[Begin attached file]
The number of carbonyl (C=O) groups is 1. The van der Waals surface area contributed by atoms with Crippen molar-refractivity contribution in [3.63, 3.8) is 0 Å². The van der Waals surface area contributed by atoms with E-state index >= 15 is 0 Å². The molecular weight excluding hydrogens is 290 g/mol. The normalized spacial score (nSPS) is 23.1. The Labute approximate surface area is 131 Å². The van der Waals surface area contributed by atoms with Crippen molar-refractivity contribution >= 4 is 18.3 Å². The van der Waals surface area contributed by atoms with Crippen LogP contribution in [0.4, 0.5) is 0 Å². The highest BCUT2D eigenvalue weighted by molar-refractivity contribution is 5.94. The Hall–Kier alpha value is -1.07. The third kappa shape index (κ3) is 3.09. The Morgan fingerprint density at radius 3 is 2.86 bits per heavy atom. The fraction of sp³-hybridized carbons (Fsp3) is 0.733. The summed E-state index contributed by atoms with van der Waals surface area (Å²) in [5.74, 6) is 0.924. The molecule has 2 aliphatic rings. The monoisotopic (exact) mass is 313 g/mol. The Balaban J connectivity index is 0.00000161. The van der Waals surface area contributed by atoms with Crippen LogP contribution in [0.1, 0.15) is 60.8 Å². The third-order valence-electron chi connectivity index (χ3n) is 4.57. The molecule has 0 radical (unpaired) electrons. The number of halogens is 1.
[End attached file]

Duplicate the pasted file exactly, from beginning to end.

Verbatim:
The number of carbonyl (C=O) groups is 1. The van der Waals surface area contributed by atoms with Crippen molar-refractivity contribution in [3.63, 3.8) is 0 Å². The van der Waals surface area contributed by atoms with E-state index >= 15 is 0 Å². The molecular weight excluding hydrogens is 290 g/mol. The normalized spacial score (nSPS) is 23.1. The Labute approximate surface area is 131 Å². The van der Waals surface area contributed by atoms with Crippen molar-refractivity contribution >= 4 is 18.3 Å². The van der Waals surface area contributed by atoms with Crippen LogP contribution in [0.4, 0.5) is 0 Å². The highest BCUT2D eigenvalue weighted by molar-refractivity contribution is 5.94. The Hall–Kier alpha value is -1.07. The third kappa shape index (κ3) is 3.09. The Morgan fingerprint density at radius 3 is 2.86 bits per heavy atom. The fraction of sp³-hybridized carbons (Fsp3) is 0.733. The summed E-state index contributed by atoms with van der Waals surface area (Å²) in [5.74, 6) is 0.924. The molecule has 2 aliphatic rings. The monoisotopic (exact) mass is 313 g/mol. The Balaban J connectivity index is 0.00000161. The van der Waals surface area contributed by atoms with Crippen LogP contribution in [0.1, 0.15) is 60.8 Å². The third-order valence-electron chi connectivity index (χ3n) is 4.57. The molecule has 0 radical (unpaired) electrons. The number of halogens is 1.